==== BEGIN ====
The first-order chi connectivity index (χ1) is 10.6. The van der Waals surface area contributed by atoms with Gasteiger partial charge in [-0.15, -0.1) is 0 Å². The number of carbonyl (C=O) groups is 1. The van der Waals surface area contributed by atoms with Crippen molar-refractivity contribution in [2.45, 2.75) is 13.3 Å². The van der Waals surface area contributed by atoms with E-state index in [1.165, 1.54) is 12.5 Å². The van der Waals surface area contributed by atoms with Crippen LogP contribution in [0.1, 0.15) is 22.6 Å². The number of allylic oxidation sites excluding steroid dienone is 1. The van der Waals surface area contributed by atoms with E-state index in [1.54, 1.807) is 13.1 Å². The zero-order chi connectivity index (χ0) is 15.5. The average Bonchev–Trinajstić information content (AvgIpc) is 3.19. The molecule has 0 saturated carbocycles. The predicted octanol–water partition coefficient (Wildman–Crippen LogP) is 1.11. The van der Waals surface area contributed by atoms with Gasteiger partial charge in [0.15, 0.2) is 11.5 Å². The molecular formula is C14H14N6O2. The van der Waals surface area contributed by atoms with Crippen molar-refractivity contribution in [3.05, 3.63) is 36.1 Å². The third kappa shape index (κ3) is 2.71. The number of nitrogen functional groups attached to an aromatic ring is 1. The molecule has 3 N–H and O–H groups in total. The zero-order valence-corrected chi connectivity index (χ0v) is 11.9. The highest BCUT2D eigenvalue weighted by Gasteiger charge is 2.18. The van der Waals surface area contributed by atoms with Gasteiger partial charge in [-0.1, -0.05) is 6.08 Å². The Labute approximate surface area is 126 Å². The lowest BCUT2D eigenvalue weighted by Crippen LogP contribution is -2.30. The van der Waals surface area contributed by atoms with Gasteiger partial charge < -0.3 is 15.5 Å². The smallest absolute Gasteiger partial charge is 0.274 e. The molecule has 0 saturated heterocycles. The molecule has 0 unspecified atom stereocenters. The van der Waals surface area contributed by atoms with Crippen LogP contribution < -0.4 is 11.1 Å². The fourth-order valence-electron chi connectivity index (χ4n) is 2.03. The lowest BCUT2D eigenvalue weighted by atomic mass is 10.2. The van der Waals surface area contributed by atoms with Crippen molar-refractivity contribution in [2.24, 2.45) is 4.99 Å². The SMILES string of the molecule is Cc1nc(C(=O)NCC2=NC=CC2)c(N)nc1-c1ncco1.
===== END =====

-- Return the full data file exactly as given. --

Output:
The first-order chi connectivity index (χ1) is 10.6. The van der Waals surface area contributed by atoms with Gasteiger partial charge in [-0.15, -0.1) is 0 Å². The number of carbonyl (C=O) groups is 1. The van der Waals surface area contributed by atoms with Crippen molar-refractivity contribution in [2.45, 2.75) is 13.3 Å². The van der Waals surface area contributed by atoms with E-state index in [1.165, 1.54) is 12.5 Å². The van der Waals surface area contributed by atoms with Crippen LogP contribution in [0.1, 0.15) is 22.6 Å². The number of allylic oxidation sites excluding steroid dienone is 1. The van der Waals surface area contributed by atoms with E-state index in [1.54, 1.807) is 13.1 Å². The zero-order chi connectivity index (χ0) is 15.5. The average Bonchev–Trinajstić information content (AvgIpc) is 3.19. The molecule has 0 saturated carbocycles. The predicted octanol–water partition coefficient (Wildman–Crippen LogP) is 1.11. The van der Waals surface area contributed by atoms with Gasteiger partial charge in [0.15, 0.2) is 11.5 Å². The molecular formula is C14H14N6O2. The van der Waals surface area contributed by atoms with Crippen molar-refractivity contribution in [3.05, 3.63) is 36.1 Å². The third kappa shape index (κ3) is 2.71. The number of nitrogen functional groups attached to an aromatic ring is 1. The molecule has 3 N–H and O–H groups in total. The zero-order valence-corrected chi connectivity index (χ0v) is 11.9. The highest BCUT2D eigenvalue weighted by Gasteiger charge is 2.18. The van der Waals surface area contributed by atoms with Gasteiger partial charge in [-0.1, -0.05) is 6.08 Å². The Labute approximate surface area is 126 Å². The lowest BCUT2D eigenvalue weighted by Crippen LogP contribution is -2.30. The van der Waals surface area contributed by atoms with Gasteiger partial charge < -0.3 is 15.5 Å². The smallest absolute Gasteiger partial charge is 0.274 e. The molecule has 0 saturated heterocycles. The molecule has 0 unspecified atom stereocenters. The van der Waals surface area contributed by atoms with Crippen LogP contribution < -0.4 is 11.1 Å². The fourth-order valence-electron chi connectivity index (χ4n) is 2.03. The lowest BCUT2D eigenvalue weighted by atomic mass is 10.2. The van der Waals surface area contributed by atoms with Crippen molar-refractivity contribution in [2.24, 2.45) is 4.99 Å². The SMILES string of the molecule is Cc1nc(C(=O)NCC2=NC=CC2)c(N)nc1-c1ncco1.